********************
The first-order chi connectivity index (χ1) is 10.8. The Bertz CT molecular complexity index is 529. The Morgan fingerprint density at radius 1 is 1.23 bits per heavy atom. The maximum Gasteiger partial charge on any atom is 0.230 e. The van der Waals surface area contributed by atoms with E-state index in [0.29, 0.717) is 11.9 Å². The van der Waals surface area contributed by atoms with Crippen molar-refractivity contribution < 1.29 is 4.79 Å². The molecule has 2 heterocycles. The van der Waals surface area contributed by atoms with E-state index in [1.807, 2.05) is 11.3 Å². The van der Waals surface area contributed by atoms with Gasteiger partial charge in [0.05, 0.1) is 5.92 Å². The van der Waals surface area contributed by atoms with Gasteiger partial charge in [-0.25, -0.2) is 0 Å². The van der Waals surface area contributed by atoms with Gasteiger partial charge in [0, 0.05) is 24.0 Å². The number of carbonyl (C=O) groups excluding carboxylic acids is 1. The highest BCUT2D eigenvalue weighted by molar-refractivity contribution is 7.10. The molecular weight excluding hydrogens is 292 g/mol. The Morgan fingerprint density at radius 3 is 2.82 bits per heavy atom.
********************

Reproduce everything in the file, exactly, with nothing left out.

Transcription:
The first-order chi connectivity index (χ1) is 10.8. The Bertz CT molecular complexity index is 529. The Morgan fingerprint density at radius 1 is 1.23 bits per heavy atom. The maximum Gasteiger partial charge on any atom is 0.230 e. The van der Waals surface area contributed by atoms with E-state index in [0.29, 0.717) is 11.9 Å². The van der Waals surface area contributed by atoms with Crippen molar-refractivity contribution < 1.29 is 4.79 Å². The molecule has 2 heterocycles. The van der Waals surface area contributed by atoms with E-state index in [1.807, 2.05) is 11.3 Å². The van der Waals surface area contributed by atoms with Gasteiger partial charge in [0.05, 0.1) is 5.92 Å². The van der Waals surface area contributed by atoms with Gasteiger partial charge in [-0.25, -0.2) is 0 Å². The van der Waals surface area contributed by atoms with Gasteiger partial charge in [0, 0.05) is 24.0 Å². The number of carbonyl (C=O) groups excluding carboxylic acids is 1. The highest BCUT2D eigenvalue weighted by molar-refractivity contribution is 7.10. The molecular weight excluding hydrogens is 292 g/mol. The Morgan fingerprint density at radius 3 is 2.82 bits per heavy atom.